Neil Young introduces his “Journey Through the Past” to his audience (Live at Massey Hall 1971, Reprise) with a little humor: “I’ve written so many new ones (i.e. songs) I can’t think of anything else to do with them other than sing ’em.”
Like most things that make us laugh, there’s a nugget of truth buried in this throw-away line. And the truth revealed here is that music is performance art. As Mr. Young says in his video interview for the Musicians Hall of Fame & Museum, the song is the vehicle. Those notes need to be driven off the page and vibrate the air. It’s not until the song is performed that it becomes art. The artistic expression of a musical idea or emotion doesn’t sit in notated form like framed, painted brushstrokes frozen for all to see for all time. The expression is released through the performance. Music happens. It’s an active, created force.
The wonderful thing about our hobby is that the systems we assemble are a necessary part of re-creating this artistic force in our homes. This is the first and most important job of any system that we purchase, recommend, or just listen to. Can it allow that musical message (driven by performance) to get through? If you think that seems impossible to determine, I beg to differ. It’s the first and most obvious thing you should notice. Simply put, are you listening to the music or to the system? If you get out of your own way, that answer will quickly become apparent.
More good news? In my experience, the ability to allow the musical message through is not tied to a price tag. I can promise you that most of Rage Against the Machine’s messaging gets through the very crude stereo in my car. And I know of a former conductor for a major U.S. symphony orchestra who used to listen to his recordings on a kitchen table radio. The ability to enjoy music in your home (or on the go) is not a privilege reserved for the few. Which, of course, in no way suggests that many don’t still manage to screw up that basic task, at all price points. Want proof? Go to any audio show and count the number of rooms in which you can just sit back and listen to music. That should be the minimum requirement, not a high bar.
The Absolute Sound (and by extension, this review) exists, however, because of a secondary connected potential of these same systems. And that is the potential to recreate in your home the sounds of real instruments in a real space. The best systems can let the musical message through while also allowing all kinds of insights into the physical performance itself. Now please, don’t shoot the messenger, but the bad news here is that these kinds of technical attributes do come with a price tag. If that bothers you, stop reading now and continue listening to the radio on your kitchen counter. I won’t blame you.
My 10-year-old son walked into the room, and I think it was Sonny Rollins’ Way Out West that happened to be cued up. He rarely offers any comments/opinions on anything I have at home (which has been a lot), but this time after about a minute he said, “I like these better.” I quickly turned the volume down to get any unedited nuggets that I could. “Why do you like them better?” He followed with something completely unexpected, and keep in mind that we don’t discuss audio equipment and he has shown virtually no interest in it. He explained, “They project better.” What? Where on earth did that come from? “What do you mean they project better?” Without missing a beat, he continued, “They sound purer. It’s like you’re right there.” That from a 10-year-old who’s never read an audio review and doesn’t really talk to me about the gear I bring home. And it’s not like I have audiophile friends for him to overhear and pick up on their accepted terminology. This was a raw, unfiltered response. He went on to tell me that he used the word “project” because they have a projector at school. In other words, he was telling me that these compact Stenheim loudspeakers were projecting a picture. A real picture. “Like you’re right there.”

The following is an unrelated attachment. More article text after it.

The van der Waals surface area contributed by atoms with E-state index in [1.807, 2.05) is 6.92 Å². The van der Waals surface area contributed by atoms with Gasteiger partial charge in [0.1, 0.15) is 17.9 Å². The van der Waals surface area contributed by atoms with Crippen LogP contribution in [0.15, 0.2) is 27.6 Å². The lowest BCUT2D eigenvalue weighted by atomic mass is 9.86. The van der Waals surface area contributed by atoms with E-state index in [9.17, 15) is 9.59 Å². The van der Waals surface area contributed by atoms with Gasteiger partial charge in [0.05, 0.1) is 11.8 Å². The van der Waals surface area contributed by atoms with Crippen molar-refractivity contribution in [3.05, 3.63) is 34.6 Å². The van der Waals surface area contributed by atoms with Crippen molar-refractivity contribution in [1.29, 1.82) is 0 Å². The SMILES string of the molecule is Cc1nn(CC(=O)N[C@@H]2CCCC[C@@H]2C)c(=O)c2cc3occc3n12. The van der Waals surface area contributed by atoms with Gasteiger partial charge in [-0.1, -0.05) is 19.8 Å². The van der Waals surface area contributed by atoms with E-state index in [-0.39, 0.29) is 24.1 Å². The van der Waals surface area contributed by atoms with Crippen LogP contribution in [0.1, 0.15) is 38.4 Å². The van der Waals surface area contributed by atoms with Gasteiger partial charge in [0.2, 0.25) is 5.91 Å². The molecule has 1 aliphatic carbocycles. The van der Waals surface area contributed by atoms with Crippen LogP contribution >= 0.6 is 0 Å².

In many ways this was a sad, humbling moment. This was the bursting of my sophisticated, experienced audio opinion bubble. It turns out that anyone who merely listens can fully realize just how special the Swiss Stenheim Alumine Threes are. I’ve set up thousands of systems, sold and represented loudspeakers by Rockport Technologies, Wilson, Magico, MartinLogan, Kharma, Dynaudio, ATC, Verity Audio, Avalon, Dunlavy, Quad, Totem, PSB, Wisdom Audio, Eclipse, Penaudio, Linn, Audio Physic, and many more. I’ve lived these kinds of things for heaven’s sake. Yet a 10-year-old boy, who’d rather be playing a video game on a PS4, walks into a room and without even sitting down recognizes a sound with superior purity, projection, and realness. And for those of you out there who say, “I’d never hear the difference,” well, you’d be wrong. My son is living proof.